On an IFR flight plan, 14 CFR 135.233 requires
§ 135.223 IFR: Alternate airport requirements.
(a) Except as provided in paragraph (b) of this section, no person may operate an aircraft in IFR conditions unless it carries enough fuel (considering weather reports or forecasts or any combination of them) to—
(1) Complete the flight to the first airport of intended landing;
(2) Fly from that airport to the alternate airport; and
(3) Fly after that for 45 minutes at normal cruising speed or, for helicopters, fly after that for 30 minutes at normal cruising speed.
Constraining from the other side, 14 CFR 91.169 requires
(c) IFR alternate airport weather minima. Unless otherwise authorized by the Administrator, no person may include an alternate airport in an IFR flight plan unless appropriate weather reports or weather forecasts, or a combination of them, indicate that, at the estimated time of arrival at the alternate airport, the ceiling and visibility at that airport will be at or above the following weather minima:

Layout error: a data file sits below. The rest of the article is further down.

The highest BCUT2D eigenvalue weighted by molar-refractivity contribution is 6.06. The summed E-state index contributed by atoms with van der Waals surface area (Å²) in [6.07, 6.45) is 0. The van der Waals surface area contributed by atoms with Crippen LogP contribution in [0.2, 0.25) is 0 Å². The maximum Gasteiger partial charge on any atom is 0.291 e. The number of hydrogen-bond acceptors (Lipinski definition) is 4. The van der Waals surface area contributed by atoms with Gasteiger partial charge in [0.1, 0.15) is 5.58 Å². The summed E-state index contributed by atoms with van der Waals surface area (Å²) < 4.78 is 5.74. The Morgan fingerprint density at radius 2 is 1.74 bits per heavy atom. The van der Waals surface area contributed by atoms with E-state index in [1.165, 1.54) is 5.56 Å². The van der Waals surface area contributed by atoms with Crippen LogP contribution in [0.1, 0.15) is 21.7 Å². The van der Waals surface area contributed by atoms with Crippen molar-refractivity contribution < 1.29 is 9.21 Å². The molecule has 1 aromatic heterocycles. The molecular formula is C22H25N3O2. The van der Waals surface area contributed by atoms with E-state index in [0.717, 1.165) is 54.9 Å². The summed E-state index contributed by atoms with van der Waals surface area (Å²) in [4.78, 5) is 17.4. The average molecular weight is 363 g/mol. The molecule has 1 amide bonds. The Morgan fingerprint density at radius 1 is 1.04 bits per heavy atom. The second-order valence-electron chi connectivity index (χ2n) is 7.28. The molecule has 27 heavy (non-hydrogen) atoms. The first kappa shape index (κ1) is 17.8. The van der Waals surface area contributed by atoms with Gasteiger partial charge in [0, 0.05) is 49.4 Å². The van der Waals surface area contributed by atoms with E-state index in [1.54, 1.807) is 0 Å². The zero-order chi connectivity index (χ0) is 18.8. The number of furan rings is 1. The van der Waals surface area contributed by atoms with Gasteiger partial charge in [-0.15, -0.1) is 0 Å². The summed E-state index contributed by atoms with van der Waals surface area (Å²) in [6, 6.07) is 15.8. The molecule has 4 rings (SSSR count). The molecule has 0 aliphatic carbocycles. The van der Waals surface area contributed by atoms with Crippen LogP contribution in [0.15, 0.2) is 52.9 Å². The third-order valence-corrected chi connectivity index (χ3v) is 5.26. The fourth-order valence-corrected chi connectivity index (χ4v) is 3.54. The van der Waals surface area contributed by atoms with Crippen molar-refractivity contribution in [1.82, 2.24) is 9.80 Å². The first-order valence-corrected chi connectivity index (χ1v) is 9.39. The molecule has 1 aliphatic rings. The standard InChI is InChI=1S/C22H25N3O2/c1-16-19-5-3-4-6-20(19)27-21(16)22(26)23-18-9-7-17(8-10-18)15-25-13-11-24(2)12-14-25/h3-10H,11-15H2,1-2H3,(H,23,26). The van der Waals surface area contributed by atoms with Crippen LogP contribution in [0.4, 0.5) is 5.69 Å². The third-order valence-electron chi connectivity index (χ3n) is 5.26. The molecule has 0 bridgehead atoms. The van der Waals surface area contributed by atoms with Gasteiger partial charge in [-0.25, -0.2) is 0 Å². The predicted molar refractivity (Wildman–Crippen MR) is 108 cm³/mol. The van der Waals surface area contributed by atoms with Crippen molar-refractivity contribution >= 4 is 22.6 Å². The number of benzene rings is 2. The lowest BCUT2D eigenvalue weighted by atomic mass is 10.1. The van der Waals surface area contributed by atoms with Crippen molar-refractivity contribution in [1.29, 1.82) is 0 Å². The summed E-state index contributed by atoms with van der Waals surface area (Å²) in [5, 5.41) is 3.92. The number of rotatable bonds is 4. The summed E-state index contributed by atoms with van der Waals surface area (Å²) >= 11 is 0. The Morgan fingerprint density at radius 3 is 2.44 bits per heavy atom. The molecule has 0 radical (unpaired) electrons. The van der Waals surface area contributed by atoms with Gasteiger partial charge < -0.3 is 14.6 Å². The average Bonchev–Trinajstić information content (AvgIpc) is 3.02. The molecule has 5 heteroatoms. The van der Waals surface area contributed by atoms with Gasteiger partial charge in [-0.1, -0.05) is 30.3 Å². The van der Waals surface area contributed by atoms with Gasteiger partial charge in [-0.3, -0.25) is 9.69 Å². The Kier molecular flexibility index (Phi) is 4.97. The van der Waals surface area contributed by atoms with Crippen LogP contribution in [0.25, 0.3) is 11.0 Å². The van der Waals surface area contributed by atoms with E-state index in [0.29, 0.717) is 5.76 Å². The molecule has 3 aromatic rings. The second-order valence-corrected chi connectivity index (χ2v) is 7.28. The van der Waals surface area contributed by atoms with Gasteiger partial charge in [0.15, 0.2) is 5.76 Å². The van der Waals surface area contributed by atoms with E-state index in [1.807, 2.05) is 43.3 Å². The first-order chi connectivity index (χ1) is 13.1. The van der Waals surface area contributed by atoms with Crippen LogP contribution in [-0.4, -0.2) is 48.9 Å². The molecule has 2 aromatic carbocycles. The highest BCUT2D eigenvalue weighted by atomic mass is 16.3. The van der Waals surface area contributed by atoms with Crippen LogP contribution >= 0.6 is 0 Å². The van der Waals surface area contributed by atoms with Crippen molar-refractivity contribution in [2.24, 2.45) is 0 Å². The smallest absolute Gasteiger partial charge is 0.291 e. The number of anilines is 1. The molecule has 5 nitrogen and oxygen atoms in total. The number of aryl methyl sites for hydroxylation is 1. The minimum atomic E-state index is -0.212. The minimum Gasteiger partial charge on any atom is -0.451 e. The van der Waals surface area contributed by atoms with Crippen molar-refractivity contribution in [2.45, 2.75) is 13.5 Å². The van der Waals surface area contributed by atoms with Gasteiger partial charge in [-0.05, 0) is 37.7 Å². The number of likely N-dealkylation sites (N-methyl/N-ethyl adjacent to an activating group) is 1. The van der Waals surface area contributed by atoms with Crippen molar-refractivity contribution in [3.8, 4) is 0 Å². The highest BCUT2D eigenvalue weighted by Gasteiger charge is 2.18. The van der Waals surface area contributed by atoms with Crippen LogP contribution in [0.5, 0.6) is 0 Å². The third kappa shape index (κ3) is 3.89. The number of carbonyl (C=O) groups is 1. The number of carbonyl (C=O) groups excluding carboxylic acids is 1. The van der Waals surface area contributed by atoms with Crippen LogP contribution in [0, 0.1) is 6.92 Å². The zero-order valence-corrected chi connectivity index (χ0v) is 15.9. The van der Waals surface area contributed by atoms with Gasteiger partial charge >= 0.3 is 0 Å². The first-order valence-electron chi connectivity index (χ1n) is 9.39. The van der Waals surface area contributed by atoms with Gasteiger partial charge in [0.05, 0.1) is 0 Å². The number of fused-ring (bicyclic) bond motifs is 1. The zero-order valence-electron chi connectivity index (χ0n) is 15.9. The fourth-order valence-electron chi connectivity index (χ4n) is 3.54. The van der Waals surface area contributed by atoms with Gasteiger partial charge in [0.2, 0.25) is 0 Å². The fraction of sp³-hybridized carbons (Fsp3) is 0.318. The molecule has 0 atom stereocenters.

(1) If an instrument approach procedure has been published inpart 97 of this chapter, or a special instrument approach procedure has been issued by the Administrator to the operator, for that airport, the following minima:
(i) For aircraft other than helicopters: The alternate airport minima specified in that procedure, or if none are specified the following standard approach minima:
(A) For a precision approach procedure. Ceiling 600 feet and visibility 2 statute miles.
(B) For a nonprecision approach procedure. Ceiling 800 feet and visibility 2 statute miles.
(ii) For helicopters: Ceiling 200 feet above the minimum for the approach to be flown, and visibility at least 1 statute mile but never less than the minimum visibility for the approach to be flown, and
The maximum distance for an alternate airport is limited by your aircraft’s fuel range, but practicality (not losing the purpose of the trip) will tend to be more constraining than math. The minimum distance depends on the weather.
Considering it from this perspective, given that the objective is safety, stipulating “at least X but no more than Y units of distance” would be inappropriate for similar reasons as to why we tend to think of fuel in terms of time rather than length.